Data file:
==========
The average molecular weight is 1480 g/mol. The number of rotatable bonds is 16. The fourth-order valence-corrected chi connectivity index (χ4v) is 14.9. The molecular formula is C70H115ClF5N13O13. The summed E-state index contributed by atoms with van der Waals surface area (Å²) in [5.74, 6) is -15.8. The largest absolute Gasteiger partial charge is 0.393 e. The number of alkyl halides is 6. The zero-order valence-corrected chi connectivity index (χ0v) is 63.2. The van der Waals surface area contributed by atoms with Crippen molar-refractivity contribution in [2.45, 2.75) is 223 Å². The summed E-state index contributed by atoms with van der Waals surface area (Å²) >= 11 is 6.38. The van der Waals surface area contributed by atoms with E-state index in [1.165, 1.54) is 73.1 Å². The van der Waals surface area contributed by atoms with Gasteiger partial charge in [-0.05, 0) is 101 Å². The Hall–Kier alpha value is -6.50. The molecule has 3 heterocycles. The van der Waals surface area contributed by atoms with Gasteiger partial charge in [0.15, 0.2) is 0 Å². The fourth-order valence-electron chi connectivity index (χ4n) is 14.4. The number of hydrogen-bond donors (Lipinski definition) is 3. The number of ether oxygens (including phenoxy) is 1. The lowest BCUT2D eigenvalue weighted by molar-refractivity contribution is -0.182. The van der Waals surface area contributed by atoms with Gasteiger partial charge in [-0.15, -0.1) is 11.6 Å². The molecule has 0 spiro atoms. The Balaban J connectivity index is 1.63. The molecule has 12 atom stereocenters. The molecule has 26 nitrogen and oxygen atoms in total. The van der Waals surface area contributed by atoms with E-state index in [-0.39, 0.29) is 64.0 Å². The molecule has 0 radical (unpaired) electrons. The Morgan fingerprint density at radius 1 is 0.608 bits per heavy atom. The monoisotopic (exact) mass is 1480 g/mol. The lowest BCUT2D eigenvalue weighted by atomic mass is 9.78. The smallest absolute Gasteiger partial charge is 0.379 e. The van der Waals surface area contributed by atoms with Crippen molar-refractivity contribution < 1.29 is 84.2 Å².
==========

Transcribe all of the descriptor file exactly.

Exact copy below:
The average molecular weight is 1480 g/mol. The number of rotatable bonds is 16. The fourth-order valence-corrected chi connectivity index (χ4v) is 14.9. The molecular formula is C70H115ClF5N13O13. The summed E-state index contributed by atoms with van der Waals surface area (Å²) in [5.74, 6) is -15.8. The largest absolute Gasteiger partial charge is 0.393 e. The number of alkyl halides is 6. The zero-order valence-corrected chi connectivity index (χ0v) is 63.2. The van der Waals surface area contributed by atoms with Crippen molar-refractivity contribution in [2.45, 2.75) is 223 Å². The summed E-state index contributed by atoms with van der Waals surface area (Å²) >= 11 is 6.38. The van der Waals surface area contributed by atoms with E-state index in [1.165, 1.54) is 73.1 Å². The van der Waals surface area contributed by atoms with Gasteiger partial charge in [-0.05, 0) is 101 Å². The Hall–Kier alpha value is -6.50. The molecule has 3 heterocycles. The van der Waals surface area contributed by atoms with Gasteiger partial charge in [0.15, 0.2) is 0 Å². The fourth-order valence-electron chi connectivity index (χ4n) is 14.4. The number of hydrogen-bond donors (Lipinski definition) is 3. The number of ether oxygens (including phenoxy) is 1. The lowest BCUT2D eigenvalue weighted by molar-refractivity contribution is -0.182. The van der Waals surface area contributed by atoms with Gasteiger partial charge in [-0.15, -0.1) is 11.6 Å². The molecule has 0 spiro atoms. The Balaban J connectivity index is 1.63. The molecule has 12 atom stereocenters. The molecule has 26 nitrogen and oxygen atoms in total. The van der Waals surface area contributed by atoms with E-state index in [-0.39, 0.29) is 64.0 Å². The molecule has 0 radical (unpaired) electrons. The Morgan fingerprint density at radius 1 is 0.608 bits per heavy atom. The monoisotopic (exact) mass is 1480 g/mol. The lowest BCUT2D eigenvalue weighted by atomic mass is 9.78. The smallest absolute Gasteiger partial charge is 0.379 e. The van der Waals surface area contributed by atoms with Crippen molar-refractivity contribution < 1.29 is 84.2 Å².